Kurt Neiswender:

Yeah, we actually had the Christmas green room music in the earlier. We couldn't tolerate any more of that. Yeah. Yeah. Yeah. Gifts. Gifts are a thing people do around these, these, this time of year heading into the Christmas

Jamie:

solstice solstice

Kurt Neiswender:

solstice solstice tomorrow.

Jamie:

Yeah, it's got to do with the sun. It's in the name.

Kurt Neiswender:

Oh my God. All right. Let me, I'm going to flip the, we're going to move into some, some, some. Content of the podcast, I can't get teased, but the solstice any longer, but we had, I wanted to just touch on a couple of things. Last week we had the final reviews for, for the I. D. 5, what we call I. D. 5, which is the fall semester of 4th year students that the studio that I was teaching, which was a group group based studio. So all of the. Students were in teams for the whole semester and and the project was actually with my client communities. 1st here in flint with a site that they have control over in flint to design some affordable housing and. Supportive mixed use functions. So something that would be akin to what they do. You know, here in real life, right? And and so the students got to interact with the client group, different staff, people in the community in the city of flint, and, you know, throughout the semester, and then develop their own design. For about a 50 unit building with mixed uses, and I gave them a little leeway on how they chose to mix units. And program the non residential spaces, but up top, you know, we, because we don't I don't want to focus. We can talk about more of the school stuff, like, maybe in another episode, because today we have some other things we wanted to get to, but. yOu know, familiar face over here, our friend Cormac, who is now a Michigander is was able to join us or our reviews on Thursday last week for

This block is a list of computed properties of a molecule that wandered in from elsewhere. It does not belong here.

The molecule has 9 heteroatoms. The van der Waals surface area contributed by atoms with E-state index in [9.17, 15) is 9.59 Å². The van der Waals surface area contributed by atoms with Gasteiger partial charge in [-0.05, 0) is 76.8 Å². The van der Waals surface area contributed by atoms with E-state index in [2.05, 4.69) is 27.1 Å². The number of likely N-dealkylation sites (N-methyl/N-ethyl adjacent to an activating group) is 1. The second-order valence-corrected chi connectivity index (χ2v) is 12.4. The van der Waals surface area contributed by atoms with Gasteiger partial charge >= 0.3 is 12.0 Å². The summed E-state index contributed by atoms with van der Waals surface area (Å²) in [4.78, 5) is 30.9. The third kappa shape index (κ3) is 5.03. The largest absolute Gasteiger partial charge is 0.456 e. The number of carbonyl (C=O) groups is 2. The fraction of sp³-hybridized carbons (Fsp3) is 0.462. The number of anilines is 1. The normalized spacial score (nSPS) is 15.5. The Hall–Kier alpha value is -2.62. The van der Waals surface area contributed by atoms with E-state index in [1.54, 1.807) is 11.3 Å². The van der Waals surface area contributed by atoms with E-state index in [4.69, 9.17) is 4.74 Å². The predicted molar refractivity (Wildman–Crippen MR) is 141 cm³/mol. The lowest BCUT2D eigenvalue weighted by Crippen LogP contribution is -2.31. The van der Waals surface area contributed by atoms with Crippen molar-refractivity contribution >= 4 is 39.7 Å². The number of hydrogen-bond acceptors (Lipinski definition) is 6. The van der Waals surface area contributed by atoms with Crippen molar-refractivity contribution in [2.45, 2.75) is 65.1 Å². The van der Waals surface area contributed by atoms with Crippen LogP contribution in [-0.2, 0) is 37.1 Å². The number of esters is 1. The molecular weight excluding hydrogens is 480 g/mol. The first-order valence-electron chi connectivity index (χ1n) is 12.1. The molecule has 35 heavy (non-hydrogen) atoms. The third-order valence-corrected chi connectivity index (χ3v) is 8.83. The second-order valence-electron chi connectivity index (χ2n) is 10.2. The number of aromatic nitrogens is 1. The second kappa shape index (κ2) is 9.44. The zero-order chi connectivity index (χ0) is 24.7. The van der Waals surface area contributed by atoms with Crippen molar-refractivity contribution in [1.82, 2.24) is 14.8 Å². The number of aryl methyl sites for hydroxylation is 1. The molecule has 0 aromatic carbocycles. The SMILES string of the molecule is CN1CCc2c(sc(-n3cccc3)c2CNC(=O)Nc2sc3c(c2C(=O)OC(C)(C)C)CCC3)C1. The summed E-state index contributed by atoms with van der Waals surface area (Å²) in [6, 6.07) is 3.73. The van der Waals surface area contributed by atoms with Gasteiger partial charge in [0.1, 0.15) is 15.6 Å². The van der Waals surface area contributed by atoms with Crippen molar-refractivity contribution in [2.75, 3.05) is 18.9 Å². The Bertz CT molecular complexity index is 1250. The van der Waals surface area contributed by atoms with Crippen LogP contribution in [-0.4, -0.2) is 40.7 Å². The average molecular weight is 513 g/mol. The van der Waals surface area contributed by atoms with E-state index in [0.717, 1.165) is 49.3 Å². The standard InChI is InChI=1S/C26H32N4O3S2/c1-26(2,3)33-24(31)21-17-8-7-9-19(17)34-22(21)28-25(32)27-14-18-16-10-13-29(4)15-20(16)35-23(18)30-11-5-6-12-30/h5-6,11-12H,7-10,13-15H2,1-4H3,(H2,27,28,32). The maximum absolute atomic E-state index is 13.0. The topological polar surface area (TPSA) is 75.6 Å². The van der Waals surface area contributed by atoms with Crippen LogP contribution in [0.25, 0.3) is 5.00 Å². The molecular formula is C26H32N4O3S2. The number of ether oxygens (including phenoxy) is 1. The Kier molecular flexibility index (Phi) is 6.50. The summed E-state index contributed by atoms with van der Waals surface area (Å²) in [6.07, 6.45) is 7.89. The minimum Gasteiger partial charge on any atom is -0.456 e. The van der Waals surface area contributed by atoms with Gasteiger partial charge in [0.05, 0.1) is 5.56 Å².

Jamie:

and the coffee feud is.

Kurt Neiswender: